UK turns to mobile apps to help curb coronavirus spread

As COVID-19-related deaths in the UK continue to rise, the NHS is turning to mobile applications for symptom tracking and contract tracing.

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Gerd Altmann (CC0)

UK health authorities are turning to mobile applications to help try and slow the spread of COVID-19 across Britain.

According to an April 6 research report by Gartner  the ongoing pandemic is pushing global healthcare systems beyond their limits, prompting “the need to rapidly develop new capabilities such as contact tracing and mass temperature screening….”

Of the more than 148,000 global deaths so far, more than 14,000 have been reported in the UK. However, whilst the UK government has followed World Health Organisation advice around instigating a country-wide lockdown and introducing social distancing measures, it has faced criticism around the lack of available testing for both front line workers and the public.

Launched in late March, the COVID-19 Symptom Tracker App was developed by King’s College London (KCL), alongside Guys & St Thomas' hospitals and London and Boston-based startup ZOE, a nutritional science company co-founded by KCL Professor of Genetic Epidemiology, Tim Spector.

ZOE was originally founded to combine data from Spector’s research into twins with machine learning to develop a consumer product that can predict a person’s response to what they eat. As  the coronavirus pandemic spread, Spector decided to use ZOE to track the symptoms of volunteers in his studies, then opted to roll the app out to the entire UK population.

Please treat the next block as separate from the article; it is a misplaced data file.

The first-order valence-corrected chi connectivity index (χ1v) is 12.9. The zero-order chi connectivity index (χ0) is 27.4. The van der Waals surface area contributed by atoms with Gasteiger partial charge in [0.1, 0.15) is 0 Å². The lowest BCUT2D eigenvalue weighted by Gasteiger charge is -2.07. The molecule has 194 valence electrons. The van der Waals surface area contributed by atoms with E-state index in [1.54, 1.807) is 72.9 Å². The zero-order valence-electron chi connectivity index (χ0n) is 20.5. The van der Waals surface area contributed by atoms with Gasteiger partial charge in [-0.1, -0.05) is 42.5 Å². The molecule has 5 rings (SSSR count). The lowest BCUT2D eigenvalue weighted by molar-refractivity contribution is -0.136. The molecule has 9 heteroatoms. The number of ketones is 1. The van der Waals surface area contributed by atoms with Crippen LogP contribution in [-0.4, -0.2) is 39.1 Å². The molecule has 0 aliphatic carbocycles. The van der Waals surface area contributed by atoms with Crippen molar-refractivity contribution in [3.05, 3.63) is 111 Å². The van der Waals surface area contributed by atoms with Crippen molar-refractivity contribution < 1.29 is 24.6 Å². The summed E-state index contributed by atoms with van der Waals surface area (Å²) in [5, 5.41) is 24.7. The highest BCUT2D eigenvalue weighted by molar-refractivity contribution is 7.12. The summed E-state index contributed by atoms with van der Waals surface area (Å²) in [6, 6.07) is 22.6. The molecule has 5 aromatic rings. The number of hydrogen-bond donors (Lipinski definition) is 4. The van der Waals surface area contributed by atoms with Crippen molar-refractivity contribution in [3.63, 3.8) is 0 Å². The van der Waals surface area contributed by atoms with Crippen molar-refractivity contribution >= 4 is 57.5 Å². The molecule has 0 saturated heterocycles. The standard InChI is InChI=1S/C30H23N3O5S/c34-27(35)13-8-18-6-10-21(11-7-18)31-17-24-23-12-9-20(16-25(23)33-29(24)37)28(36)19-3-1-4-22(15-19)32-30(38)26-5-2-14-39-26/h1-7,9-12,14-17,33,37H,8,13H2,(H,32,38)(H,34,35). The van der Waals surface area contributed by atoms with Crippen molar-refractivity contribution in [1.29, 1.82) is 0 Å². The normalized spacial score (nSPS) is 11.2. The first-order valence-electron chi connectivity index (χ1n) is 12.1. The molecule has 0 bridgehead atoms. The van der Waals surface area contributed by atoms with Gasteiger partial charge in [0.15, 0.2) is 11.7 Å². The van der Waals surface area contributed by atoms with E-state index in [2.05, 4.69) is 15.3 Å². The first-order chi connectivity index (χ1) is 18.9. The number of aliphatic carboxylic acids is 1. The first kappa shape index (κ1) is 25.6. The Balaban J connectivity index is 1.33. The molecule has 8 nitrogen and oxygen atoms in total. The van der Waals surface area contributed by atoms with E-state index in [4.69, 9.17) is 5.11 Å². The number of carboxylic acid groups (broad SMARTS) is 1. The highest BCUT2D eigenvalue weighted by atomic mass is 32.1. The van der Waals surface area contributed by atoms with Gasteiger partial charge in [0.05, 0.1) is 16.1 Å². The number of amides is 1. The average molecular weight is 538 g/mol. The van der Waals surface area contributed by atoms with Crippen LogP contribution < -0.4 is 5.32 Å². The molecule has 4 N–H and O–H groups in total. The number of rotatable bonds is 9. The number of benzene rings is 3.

The application was released on March 24 and within a day had been downloaded more than a million times. Users who choose to input data into the app are asked to provide information that includes age, sex at birth, height, weight, postcode of residence, pre-existing health conditions, and habits such as smoking. Then, they’re asked daily to report any symptom that could be associated with COVID-19. The data is shared with researchers at King’s College and at the Guys and St Thomas' Hospitals, to get a better sense of how the pandemic is spreading through the UK.

Data is key to stopping virus transmission

As the virus continues to spread globally, Mike Jones, vice president, team manager and research director for healthcare at Gartner, said collecting data at a population level is critical to help manage the epidemic nationally and support government efforts to supply appropriate resources geographically.

He said that while the government has been doing its best with the information it has already, getting data on an individual level is vital for strengthening any scientific modelling.

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